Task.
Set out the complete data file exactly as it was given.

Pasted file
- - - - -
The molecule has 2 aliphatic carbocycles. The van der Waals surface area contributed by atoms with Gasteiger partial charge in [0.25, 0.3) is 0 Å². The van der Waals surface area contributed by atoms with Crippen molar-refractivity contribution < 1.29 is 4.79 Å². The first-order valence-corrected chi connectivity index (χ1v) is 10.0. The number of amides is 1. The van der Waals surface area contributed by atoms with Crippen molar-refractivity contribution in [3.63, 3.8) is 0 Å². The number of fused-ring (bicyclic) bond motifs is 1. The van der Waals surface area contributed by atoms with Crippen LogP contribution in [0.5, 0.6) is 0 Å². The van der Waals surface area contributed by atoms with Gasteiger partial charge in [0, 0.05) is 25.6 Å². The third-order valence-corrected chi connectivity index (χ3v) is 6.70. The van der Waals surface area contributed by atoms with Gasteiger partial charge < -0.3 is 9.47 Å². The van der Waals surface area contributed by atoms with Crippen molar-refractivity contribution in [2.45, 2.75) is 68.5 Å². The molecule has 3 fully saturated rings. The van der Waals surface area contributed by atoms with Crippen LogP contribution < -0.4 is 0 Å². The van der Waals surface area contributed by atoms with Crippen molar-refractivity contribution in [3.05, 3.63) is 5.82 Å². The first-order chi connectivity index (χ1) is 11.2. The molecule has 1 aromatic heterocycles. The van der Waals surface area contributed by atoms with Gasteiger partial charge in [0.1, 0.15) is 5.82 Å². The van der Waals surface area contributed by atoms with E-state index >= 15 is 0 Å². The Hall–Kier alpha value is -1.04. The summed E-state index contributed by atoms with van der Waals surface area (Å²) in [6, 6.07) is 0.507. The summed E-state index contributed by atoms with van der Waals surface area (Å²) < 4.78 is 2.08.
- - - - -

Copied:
The molecule has 2 aliphatic carbocycles. The van der Waals surface area contributed by atoms with Gasteiger partial charge in [0.25, 0.3) is 0 Å². The van der Waals surface area contributed by atoms with Crippen molar-refractivity contribution < 1.29 is 4.79 Å². The first-order valence-corrected chi connectivity index (χ1v) is 10.0. The number of amides is 1. The van der Waals surface area contributed by atoms with Crippen molar-refractivity contribution in [3.63, 3.8) is 0 Å². The number of fused-ring (bicyclic) bond motifs is 1. The van der Waals surface area contributed by atoms with Crippen LogP contribution in [0.5, 0.6) is 0 Å². The van der Waals surface area contributed by atoms with Gasteiger partial charge in [0, 0.05) is 25.6 Å². The third-order valence-corrected chi connectivity index (χ3v) is 6.70. The van der Waals surface area contributed by atoms with Gasteiger partial charge < -0.3 is 9.47 Å². The van der Waals surface area contributed by atoms with Crippen molar-refractivity contribution in [2.45, 2.75) is 68.5 Å². The molecule has 3 fully saturated rings. The van der Waals surface area contributed by atoms with Crippen LogP contribution < -0.4 is 0 Å². The van der Waals surface area contributed by atoms with Crippen molar-refractivity contribution in [3.05, 3.63) is 5.82 Å². The first-order chi connectivity index (χ1) is 11.2. The molecule has 1 aromatic heterocycles. The van der Waals surface area contributed by atoms with Gasteiger partial charge in [0.1, 0.15) is 5.82 Å². The van der Waals surface area contributed by atoms with E-state index >= 15 is 0 Å². The Hall–Kier alpha value is -1.04. The summed E-state index contributed by atoms with van der Waals surface area (Å²) in [6, 6.07) is 0.507. The summed E-state index contributed by atoms with van der Waals surface area (Å²) < 4.78 is 2.08.